NYC Shuts Down 5 of Uber’s 6 Dispatch Sites

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MADRID, SPAIN - OCTOBER 14:  In this photo illustration the new smart phone taxi app 'Uber' shows how to select a pick up location next to a taxi lane on October 14, 2014 in Madrid, Spain. 'Uber' application started to operate in Madrid last September despite Taxi drivers claim it is an illegal activity and its drivers currently operate without a license. 'Uber' is an American based company which is quickly expanding to some of the main cities from around the world.  (Photo by Pablo Blazquez Dominguez/Getty Images)
Photo: Pablo Blazquez Dominguez/Getty Images

Don’t worry, the Taxi and Limousine Commission’s partial suspension of Uber’s New York City operation will not affect your ride. Now that that’s out of the way: On Tuesday, an administrative court shut down five of Uber’s six dispatch sites (or “bases”) as punishment for the car-service app’s refusal to provide several months of electronic records, including “the date of trip[s], time of trip[s], pick up location[s], and license numbers.” 

The TLC recently began requiring all cab operators to routinely hand over trip data, instead of waiting for the commission to specifically ask for it. Despite having shared such information in the past, Uber has been fighting the TLC since October by claiming that the request is a demand for trade secrets. (Lyft and everyone else has complied.) “The bases will not be allowed to legally operate until they comply and each pay [a] $200 fine,” the New York Business Journal reports.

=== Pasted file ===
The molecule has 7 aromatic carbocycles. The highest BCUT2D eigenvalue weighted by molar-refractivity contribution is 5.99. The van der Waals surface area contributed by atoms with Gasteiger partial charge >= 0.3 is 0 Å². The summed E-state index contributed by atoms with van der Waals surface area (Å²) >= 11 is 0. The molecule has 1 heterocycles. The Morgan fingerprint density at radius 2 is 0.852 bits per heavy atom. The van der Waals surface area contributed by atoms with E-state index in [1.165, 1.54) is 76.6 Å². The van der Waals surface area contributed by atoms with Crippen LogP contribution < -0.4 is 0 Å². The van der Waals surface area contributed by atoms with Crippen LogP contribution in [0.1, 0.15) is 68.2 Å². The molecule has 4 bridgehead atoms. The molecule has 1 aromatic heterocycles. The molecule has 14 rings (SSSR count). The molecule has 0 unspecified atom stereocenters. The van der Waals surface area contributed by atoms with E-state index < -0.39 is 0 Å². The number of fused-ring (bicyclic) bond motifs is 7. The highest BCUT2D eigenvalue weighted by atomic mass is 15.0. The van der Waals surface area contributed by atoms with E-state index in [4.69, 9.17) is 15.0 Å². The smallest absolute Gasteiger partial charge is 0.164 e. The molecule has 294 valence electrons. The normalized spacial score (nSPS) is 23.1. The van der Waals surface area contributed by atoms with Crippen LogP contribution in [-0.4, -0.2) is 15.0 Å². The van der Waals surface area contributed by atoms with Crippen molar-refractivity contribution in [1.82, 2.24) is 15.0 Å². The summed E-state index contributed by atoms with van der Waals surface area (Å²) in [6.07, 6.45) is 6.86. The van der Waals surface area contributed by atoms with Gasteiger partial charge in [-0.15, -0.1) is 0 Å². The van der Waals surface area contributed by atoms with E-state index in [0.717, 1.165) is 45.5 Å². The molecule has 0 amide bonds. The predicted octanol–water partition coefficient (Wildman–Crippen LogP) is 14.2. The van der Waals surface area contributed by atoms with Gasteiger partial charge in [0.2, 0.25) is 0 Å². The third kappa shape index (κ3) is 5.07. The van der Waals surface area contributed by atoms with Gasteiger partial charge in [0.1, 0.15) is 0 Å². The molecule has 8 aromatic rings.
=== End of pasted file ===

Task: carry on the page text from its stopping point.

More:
A company spokesperson insisted that they are “continuing a dialogue with the NYC Taxi and Limousine Commission on these issues,” while a TLC spokesperson said, “There’s no open dialogue of which I am aware.” In the meantime, Uber is working around the problem by simply routing all its business through its one remaining station.